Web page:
We also look at it as an opportunity for him to learn a skill at an early age that he can use later to help bring in a income when he is in collage. The collage that he trains at pays $18 an hour for students to help with classes.

    He has been helping with the learn to skate program for the last 2 months working with the tots. This week they asked him to help with the spring break skating camp for tots and are letting him attend the camp for kids at his level for free. Even if he never were to compete he is learning so much from this. He is learning self discipline and how to work with kids and many more life skills.

    The money we are investing in him is for more then for him to just compete, skating is building his self confidence. Every time he has to learn something new and succeeds it builds his confidence. every time he go's out in front of people and performs or in the future competes it helps to build his self confidence and helps him to believe in himself that he can do what ever he puts his mind to with hard work and determination.

    I always tell him when he is having a bad day with a move and wants to stop, not to let it get the better of him, that you have to keep trying and you will beat it! and when he does and he does most of the time, he will look over at me and smile and give me a thumbs up or start jumping up and down. I love those moments.
    Last edited by RonC; 03-14-2012 at 02:03 AM.

  17. #17
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    Quote Originally Posted by RonC View Post
    and wants to win Nationals.
    Make sure his coaches have a plan to get him started on USFSA testing.

    Being someone on message boards, you are probably well informed, but there seem to be a lot of ISI parents who don't realize that system does not, in any way, track to "nationals" that we see on TV. (ISI has its own national event, but it isn't the same thing.)

    That said- ISI is a lot of fun, and at lower levels many skaters test and compete in both systems.

  18. #18

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    Quote Originally Posted by Skittl1321 View Post
    Make sure his coaches have a plan to get him started on USFSA testing.
    Especially since he is turning 12 soon. There is an age cap on the Juvenile level, which is the first USFS qualifying level. He cannot compete as a Juvenile once he turns 14. Since he'll need to pass a total of 8 tests to get there (a Moves in the Field and Free Skate test for each of the Pre-Preliminary, Preliminary, Pre-Juvenile, and Juvenile levels), you don't have time to mess around. It is possible to do this (see Johnny Weir, who also started relatively late), but he needs to get moving on the testing.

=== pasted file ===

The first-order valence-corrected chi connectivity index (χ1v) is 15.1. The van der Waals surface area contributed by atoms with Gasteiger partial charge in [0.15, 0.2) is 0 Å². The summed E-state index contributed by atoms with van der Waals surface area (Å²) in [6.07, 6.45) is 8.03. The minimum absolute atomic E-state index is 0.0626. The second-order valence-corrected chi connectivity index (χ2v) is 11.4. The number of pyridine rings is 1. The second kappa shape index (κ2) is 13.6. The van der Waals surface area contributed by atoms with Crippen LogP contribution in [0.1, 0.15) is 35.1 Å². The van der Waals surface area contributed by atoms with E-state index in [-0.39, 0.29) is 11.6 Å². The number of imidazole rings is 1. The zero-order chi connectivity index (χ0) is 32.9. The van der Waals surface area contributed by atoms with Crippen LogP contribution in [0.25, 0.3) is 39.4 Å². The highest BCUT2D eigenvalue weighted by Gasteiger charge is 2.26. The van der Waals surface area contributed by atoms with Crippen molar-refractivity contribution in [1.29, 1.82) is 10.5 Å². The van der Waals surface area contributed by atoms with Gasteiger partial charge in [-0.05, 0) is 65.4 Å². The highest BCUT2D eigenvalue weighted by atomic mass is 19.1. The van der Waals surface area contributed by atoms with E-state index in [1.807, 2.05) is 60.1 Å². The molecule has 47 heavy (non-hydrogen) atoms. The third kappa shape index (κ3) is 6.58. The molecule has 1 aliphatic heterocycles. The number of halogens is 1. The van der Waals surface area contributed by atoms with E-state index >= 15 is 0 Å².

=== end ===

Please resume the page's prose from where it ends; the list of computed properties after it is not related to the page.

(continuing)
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    So as to not scare his Dad off though- he can compete Open Juvenile once he reaches 14, and then hustle to "catch up" to the next levels. I think the next age limit comes at Intermediate - which is 18. There isn't one for Novice up. (Could be wrong here.)

  20. #20

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    Quote Originally Posted by Skittl1321 View Post
    So as to not scare his Dad off though- he can compete Open Juvenile once he reaches 14, and then hustle to "catch up" to the next levels.
    That's true in theory, but in practice hardly any boys do this even if they start late. There are so few of them, comparatively, that they're more likely to test to intermediate as soon as they can pass the tests and then stay at that level for a few years, so a skater who does want to test up slowly and steadily might find no one to compete against.

    If you test to juvenile you can "skate up" to intermediate at club competitions, but then you need to have a short program prepared for most of them.

    If you're a 14- or 15-year-old boy who wants to compete and don't have at least two consistent double jumps (or can't pass the intermediate MITF), it's probably better to stay in preliminary or prejuvenile than test to juvenile.

    I think the next age limit comes at Intermediate - which is 18. There isn't one for Novice up. (Could be wrong here.)
    You are correct.